American commuters could learn a thing or two from the Danish.
Between the 1980s and today, the network of bicycle tracks in Copenhagen has more than doubled in length, to 247 miles in 2010. That has created a two-wheeled culture in which more than half the city commutes to work by bike.
Stateside, Americans are still driving to work in overwhelming numbers. Worse, they’re doing it alone.
Using census data gathered between 2009 and 2013, Metric Maps found that 76% of people commute in vehicles by themselves.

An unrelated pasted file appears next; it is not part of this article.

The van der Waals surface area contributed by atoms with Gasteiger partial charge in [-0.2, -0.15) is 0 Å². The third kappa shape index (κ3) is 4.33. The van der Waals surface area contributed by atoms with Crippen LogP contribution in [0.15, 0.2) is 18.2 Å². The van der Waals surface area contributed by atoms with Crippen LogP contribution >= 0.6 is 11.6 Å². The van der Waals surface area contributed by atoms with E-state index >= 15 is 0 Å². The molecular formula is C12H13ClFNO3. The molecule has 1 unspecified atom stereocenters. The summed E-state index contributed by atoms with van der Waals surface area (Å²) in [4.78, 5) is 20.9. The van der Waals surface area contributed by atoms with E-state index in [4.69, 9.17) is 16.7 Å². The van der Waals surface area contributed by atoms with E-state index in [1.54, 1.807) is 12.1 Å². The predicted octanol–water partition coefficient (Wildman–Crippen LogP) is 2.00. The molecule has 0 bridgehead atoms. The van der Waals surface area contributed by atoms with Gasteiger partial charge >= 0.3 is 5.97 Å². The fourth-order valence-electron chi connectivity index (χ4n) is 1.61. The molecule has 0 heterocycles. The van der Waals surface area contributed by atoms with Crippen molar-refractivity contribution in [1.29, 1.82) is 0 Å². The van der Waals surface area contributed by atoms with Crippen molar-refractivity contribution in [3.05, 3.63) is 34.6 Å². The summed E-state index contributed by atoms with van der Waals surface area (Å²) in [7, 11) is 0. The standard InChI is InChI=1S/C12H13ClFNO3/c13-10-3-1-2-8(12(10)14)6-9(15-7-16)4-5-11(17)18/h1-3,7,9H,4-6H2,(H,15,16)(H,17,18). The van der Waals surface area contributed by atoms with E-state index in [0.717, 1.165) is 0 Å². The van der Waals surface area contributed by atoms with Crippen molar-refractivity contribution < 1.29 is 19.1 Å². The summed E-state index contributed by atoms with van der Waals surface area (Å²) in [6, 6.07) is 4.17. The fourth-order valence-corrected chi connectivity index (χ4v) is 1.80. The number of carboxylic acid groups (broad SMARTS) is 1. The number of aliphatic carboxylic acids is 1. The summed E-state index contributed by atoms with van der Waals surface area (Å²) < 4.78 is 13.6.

Most of those people live on the eastern half of the country, where rates appear to hover closer to 85%. That rate falls as you move west, but the majority of commuters still tend toward solitude.
The single occupancy model of travelling has environmental consequences. It also has effects on public health, as walking and biking offer exercise benefits that sitting in a vehicle does not.
Making the change to more bike-friendly roadways is especially important now that Americans are gradually living further away from where they work.
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